Changes between Version 1 and Version 2 of Python3Issues


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Timestamp:
Aug 7, 2009, 2:26:11 PM (10 years ago)
Author:
flip
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  • Python3Issues

    v1 v2  
    1 = Python 3 Changes Of Which To Be Aware ==
     1= Python 3 Changes Of Which To Be Aware =
    22
    33Python 3 is the first Python release ever which introduced
    44backwards-incompatible changes. There's a pretty complete list of those
    5 changes here:[BR]
     5changes here: 
    66http://docs.python.org/dev/3.0/whatsnew/3.0.html
    77
     
    1111 * The division operator changes.
    1212 
    13    Python 3 concludes a long-standing debate in the Python community by
    14    changing the '/' operator to return a float even if its arguments are int.
    15    In other words, in Python 2, 3/2 == 1. In Python 3, 3/2 == 1.5.
     13 Python 3 concludes a long-standing debate in the Python community by
     14 changing the '/' operator to return a float even if its arguments are int.
     15 In other words, in Python 2, 3/2 == 1. In Python 3, 3/2 == 1.5.
    1616   
    17    We can get "true" division now in Python 2 by adding this at the top of
    18    a file:
    19    
    20    from __future__ import division
     17 We can get "true" division now in Python 2 by adding this at the top of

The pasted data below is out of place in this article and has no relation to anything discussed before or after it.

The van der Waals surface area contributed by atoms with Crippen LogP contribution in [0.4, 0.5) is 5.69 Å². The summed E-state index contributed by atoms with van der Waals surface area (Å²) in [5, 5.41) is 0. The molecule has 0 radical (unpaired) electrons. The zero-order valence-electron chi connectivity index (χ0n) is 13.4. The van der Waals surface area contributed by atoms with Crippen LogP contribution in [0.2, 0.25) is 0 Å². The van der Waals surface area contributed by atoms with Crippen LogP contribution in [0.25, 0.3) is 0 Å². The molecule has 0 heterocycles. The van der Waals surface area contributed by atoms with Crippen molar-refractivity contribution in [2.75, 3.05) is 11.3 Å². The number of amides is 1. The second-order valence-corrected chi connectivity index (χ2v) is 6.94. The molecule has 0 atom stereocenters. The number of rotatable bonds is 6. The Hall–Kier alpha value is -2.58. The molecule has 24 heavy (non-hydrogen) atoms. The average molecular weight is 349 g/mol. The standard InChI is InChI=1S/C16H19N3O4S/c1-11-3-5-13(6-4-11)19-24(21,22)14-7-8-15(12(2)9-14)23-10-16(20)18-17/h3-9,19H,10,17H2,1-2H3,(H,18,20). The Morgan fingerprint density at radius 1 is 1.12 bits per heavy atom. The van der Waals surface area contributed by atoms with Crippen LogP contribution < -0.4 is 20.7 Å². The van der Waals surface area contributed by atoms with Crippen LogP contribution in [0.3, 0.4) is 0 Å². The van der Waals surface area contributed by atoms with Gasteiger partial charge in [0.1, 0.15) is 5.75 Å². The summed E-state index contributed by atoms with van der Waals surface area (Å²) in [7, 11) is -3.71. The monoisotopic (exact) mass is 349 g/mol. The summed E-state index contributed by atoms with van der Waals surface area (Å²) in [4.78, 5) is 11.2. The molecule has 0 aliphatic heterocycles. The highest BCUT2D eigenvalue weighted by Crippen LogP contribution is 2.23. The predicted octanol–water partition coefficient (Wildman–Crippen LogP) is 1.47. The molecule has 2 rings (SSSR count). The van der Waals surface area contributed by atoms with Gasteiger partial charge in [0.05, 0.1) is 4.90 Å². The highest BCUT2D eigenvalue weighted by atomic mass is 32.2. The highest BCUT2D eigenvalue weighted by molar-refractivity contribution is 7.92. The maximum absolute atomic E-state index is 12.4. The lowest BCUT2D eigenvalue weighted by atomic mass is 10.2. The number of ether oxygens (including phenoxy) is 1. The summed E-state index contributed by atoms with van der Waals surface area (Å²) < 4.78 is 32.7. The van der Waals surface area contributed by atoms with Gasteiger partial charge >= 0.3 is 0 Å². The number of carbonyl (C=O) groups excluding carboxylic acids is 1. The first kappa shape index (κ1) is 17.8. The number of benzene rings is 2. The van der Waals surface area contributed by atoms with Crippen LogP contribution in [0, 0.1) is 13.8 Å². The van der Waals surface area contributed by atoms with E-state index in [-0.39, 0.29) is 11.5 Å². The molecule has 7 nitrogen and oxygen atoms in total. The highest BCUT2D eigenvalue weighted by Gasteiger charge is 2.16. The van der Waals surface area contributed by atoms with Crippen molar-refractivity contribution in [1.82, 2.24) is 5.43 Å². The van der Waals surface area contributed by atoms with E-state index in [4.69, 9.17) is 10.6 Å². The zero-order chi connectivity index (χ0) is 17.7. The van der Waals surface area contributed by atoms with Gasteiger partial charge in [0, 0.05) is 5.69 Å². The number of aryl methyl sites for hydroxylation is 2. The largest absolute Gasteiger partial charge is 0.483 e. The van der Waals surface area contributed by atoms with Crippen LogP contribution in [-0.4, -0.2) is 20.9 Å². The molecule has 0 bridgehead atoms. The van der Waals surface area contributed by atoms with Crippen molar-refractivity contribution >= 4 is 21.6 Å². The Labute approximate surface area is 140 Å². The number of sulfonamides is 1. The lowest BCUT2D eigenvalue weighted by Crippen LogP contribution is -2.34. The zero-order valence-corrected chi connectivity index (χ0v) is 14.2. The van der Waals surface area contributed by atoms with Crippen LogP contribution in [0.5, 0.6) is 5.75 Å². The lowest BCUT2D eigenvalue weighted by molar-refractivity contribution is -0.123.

18 a file:
     19   `from __future__ import division`
    2120
    22    Here's an example of the difference:
     21 Here's an example of the difference:
     22{{{
     23#!python
    2324    >>> 3/2
    2425    1
     
    2728    1.5
    2829    >>>
    29 
    30    Our code involves lots of math, so this is a potentially big change for
    31    us. However, we're well positioned to handle it if we take action now.
    32    It's pretty simple -- we'll have to retest any modules affected by this
    33    change, and I think that means most of them. We'll have a lot more
    34    modules in the future than we have now, so making this change will
    35    only get more expensive as time goes on.
     30}}}
     31 Our code involves lots of math, so this is a potentially big change for
     32 us. However, we're well positioned to handle it if we take action now.
     33 It's pretty simple -- we'll have to retest any modules affected by this
     34 change, and I think that means most of them. We'll have a lot more
     35 modules in the future than we have now, so making this change will
     36 only get more expensive as time goes on.
    3637   
    37    For that reason, *I recommend
    38    that we immediately begin using "true" division in all our new code, and
    39    that we change our existing code to use "true" division as we get the
    40    opportunity to do so.*
     38 For that reason, '''I recommend
     39 that we immediately begin using "true" division in all our new code, and
     40 that we change our existing code to use "true" division as we get the
     41 opportunity to do so.'''
    4142   
    42    Last but not least, note that in both Python 2 & 3, the // operator always
    43    gives the truncating
    44    behavior. 3//2 == 1  and  11//3 == 3. (Note that the latter doesn't round
    45    up to 4.)
     43 Last but not least, note that in both Python 2 & 3, the // operator always
     44 gives the truncating